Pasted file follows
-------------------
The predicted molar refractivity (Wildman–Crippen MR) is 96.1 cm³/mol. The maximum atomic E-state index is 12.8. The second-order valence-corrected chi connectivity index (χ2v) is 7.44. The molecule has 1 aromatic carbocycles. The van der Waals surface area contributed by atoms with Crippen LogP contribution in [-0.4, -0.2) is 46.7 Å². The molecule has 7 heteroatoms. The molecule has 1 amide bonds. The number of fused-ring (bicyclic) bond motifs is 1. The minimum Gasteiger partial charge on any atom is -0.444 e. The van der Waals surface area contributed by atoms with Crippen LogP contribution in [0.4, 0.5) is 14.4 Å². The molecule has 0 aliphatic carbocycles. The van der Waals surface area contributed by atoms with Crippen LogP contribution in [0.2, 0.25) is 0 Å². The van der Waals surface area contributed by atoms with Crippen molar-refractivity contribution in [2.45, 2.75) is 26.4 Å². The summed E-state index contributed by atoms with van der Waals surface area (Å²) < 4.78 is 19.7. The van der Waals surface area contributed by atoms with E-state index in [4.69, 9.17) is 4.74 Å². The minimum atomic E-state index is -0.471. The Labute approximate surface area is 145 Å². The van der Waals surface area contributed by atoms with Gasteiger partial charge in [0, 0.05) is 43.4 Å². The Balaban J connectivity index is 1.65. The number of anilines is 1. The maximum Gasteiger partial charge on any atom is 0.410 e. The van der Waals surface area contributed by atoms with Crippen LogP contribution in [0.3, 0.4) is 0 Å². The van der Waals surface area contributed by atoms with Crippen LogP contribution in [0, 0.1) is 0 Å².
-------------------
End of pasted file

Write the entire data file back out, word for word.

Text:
The predicted molar refractivity (Wildman–Crippen MR) is 96.1 cm³/mol. The maximum atomic E-state index is 12.8. The second-order valence-corrected chi connectivity index (χ2v) is 7.44. The molecule has 1 aromatic carbocycles. The van der Waals surface area contributed by atoms with Crippen LogP contribution in [-0.4, -0.2) is 46.7 Å². The molecule has 7 heteroatoms. The molecule has 1 amide bonds. The number of fused-ring (bicyclic) bond motifs is 1. The minimum Gasteiger partial charge on any atom is -0.444 e. The van der Waals surface area contributed by atoms with Crippen LogP contribution in [0.4, 0.5) is 14.4 Å². The molecule has 0 aliphatic carbocycles. The van der Waals surface area contributed by atoms with Crippen LogP contribution in [0.2, 0.25) is 0 Å². The van der Waals surface area contributed by atoms with Crippen molar-refractivity contribution in [2.45, 2.75) is 26.4 Å². The summed E-state index contributed by atoms with van der Waals surface area (Å²) < 4.78 is 19.7. The van der Waals surface area contributed by atoms with E-state index in [4.69, 9.17) is 4.74 Å². The minimum atomic E-state index is -0.471. The Labute approximate surface area is 145 Å². The van der Waals surface area contributed by atoms with Gasteiger partial charge in [0, 0.05) is 43.4 Å². The Balaban J connectivity index is 1.65. The number of anilines is 1. The maximum Gasteiger partial charge on any atom is 0.410 e. The van der Waals surface area contributed by atoms with Crippen LogP contribution in [0.3, 0.4) is 0 Å². The van der Waals surface area contributed by atoms with Crippen LogP contribution in [0, 0.1) is 0 Å².